Since the new year is all about renewal and change, a meal that symbolizes purity and enlightenment is an ideal choice for a healthy new beginning. Buddha's delight is a dish traditionally prepared in Buddhist monasteries for the monks who subsist entirely on a vegetarian diet. It has gained popularity worldwide and now can be found served in almost all Chinese restaurants, including the widely frequented take-out places on every corner. This stir-fry is customarily prepared for the first day of the Chinese New Year. Buddhist practice maintains that eating vegetarian meals for the beginning of the new year can reboot or purify the body.
This particular dish adheres to that custom and each ingredient is symbolic: bamboo shoots symbolize wealth and new beginnings; cabbage, prosperity; carrots, luck; shitakes, opportunity; fried tofu, gold; snow peas and water chestnuts, unity; and noodles, longevity. Don't cut the noodles if you want long life. There are, however, many varying recipes for this popular stir-fry depending on where it's made, the Asian region or restaurant, and who makes it, the monk or the chef. It typically consists of at least ten ingredients or sometimes more than twenty, making the symbolism even greater.
The recipe I've created adheres to the most traditional ingredients, some are mentioned above, that are also easy to procure at Asian grocers. I was unable to find some of the other traditional ingredients, such as gingko nuts, dried lily buds, and dried bean curd sticks. If you are able to find them, go ahead and add them. Here I use dried shitakes rather than fresh because the mushroom flavor from the reconstituted mushroom and its soaking liquid is a wonderful addition. If unavailable, substitute fresh shitakes and vegetable broth. The products used for the sauce can readily be found in the international aisle of the supermarket, but if one or the other is left out, it won't detrimentally change the result. Japanese Mirin can be used in place of the rice wine if unavailable.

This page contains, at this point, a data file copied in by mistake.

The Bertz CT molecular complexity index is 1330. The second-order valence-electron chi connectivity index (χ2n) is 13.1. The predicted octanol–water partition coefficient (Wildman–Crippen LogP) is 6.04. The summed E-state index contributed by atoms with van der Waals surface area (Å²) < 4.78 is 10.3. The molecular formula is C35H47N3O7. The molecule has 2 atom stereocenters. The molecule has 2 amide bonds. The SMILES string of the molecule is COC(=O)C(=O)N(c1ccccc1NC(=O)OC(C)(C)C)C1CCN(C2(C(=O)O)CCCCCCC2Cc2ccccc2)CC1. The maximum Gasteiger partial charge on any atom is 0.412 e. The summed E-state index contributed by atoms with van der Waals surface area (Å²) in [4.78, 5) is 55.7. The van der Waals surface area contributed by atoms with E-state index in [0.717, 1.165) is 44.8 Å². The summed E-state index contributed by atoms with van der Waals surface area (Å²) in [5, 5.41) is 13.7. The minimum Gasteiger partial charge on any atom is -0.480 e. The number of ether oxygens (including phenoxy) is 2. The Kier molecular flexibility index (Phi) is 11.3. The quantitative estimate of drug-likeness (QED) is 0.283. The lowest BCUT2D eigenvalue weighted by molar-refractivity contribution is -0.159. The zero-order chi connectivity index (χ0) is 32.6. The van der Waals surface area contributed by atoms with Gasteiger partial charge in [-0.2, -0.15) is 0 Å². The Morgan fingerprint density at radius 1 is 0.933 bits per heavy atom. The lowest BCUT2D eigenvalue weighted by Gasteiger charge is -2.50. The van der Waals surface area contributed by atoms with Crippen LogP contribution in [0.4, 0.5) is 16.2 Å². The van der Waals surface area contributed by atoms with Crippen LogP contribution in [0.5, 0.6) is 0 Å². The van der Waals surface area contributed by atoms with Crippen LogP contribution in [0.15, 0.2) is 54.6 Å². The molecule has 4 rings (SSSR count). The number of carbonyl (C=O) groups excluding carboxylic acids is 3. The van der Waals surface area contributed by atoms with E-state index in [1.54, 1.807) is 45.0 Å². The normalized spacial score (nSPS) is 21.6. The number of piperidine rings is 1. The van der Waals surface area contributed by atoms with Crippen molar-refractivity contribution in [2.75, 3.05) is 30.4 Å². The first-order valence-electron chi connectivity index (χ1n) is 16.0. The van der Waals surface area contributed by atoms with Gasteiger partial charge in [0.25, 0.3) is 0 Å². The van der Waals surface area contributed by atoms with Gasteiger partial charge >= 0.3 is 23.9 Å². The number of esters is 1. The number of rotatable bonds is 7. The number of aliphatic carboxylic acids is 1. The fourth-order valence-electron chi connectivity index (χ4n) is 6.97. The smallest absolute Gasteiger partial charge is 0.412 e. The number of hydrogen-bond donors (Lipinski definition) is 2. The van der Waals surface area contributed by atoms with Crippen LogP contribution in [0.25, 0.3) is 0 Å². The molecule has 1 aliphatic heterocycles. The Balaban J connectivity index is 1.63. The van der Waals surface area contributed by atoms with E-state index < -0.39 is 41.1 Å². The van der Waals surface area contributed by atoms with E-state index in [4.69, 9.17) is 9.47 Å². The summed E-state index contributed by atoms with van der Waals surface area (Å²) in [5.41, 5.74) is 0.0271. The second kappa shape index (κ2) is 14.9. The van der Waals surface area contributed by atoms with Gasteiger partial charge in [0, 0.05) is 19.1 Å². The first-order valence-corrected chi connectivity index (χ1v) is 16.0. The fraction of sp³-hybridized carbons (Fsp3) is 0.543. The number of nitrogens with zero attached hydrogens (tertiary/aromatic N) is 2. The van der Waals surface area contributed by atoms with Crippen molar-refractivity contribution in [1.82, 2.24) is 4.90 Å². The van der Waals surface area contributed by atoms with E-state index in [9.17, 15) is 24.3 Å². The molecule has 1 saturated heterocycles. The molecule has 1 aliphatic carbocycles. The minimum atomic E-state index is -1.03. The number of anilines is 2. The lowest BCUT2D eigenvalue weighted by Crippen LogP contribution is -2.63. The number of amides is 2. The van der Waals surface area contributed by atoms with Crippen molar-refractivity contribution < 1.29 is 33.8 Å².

1 8-ounce package firm tofu, drained and cut into 3/4-inch cubes
1 8-ounce package saifun bean threads
1 1-ounce package dried sliced shitake mushrooms
1/4 cup soy sauce
1/4 cup Chinese rice wine
1 teaspoon oyster sauce
1 teaspoon toasted sesame oil
1 teaspoon sugar
1 tablespoon potato starch
1 tablespoon grated garlic (about 2 cloves)
1 tablespoon grated ginger (about 1/2-inch piece)
8 ounces snow peas
2 large carrots, thinly sliced
1 8-ounce can sliced water chestnuts, drained
1 8-ounce can sliced bamboo shoots, drained
1/2 head napa cabbage, sliced into 1/2-inch strips
fine sea salt
Place tofu cubes on a plate lined with paper towels. Top with paper towels and another plate. Weigh down with additional plates. Repeat pressings two more times with fresh paper towels until tofu releases almost no liquid.
Add bean threads to a bowl and cover with 4 cups boiling water. Soak, submerged with a small plate, for 20 minutes. Drain pasta.
Add dried mushrooms to a bowl and cover with 2 cups of boiling water. Soak, submerged with a small plate, for 20 minutes. Squeeze liquid from mushrooms and reserve liquid.
Combine 1/2 cup reserved mushroom liquid with soy sauce, rice wine, oyster sauce, sesame oil, sugar, and potato starch.
Warm about 1/2-inch oil in a well-seasoned wok or large nonstick sauté pan set over medium-high to high heat. Add tofu and fry until golden brown, about 3 minutes per side. Drain on a tray lined with paper towels. Pour out oil and wipe out wok.
Add fresh oil to wok. Add garlic and ginger, sauté for 30 seconds. Add snow peas and carrots, sauté for 1 to 2 minutes. Add mushrooms, water chestnuts, and bamboo shoots, sauté for 1 to 2 minutes. Add cabbage and sauté for 1 minute. Add fried tofu and pour in sauce mixture. Cover and simmer until vegetables are tender, about 5 minutes. Season with salt. Gently fold in bean threads to coat with sauce. Serve immediately. Yield: 4 to 6 servings.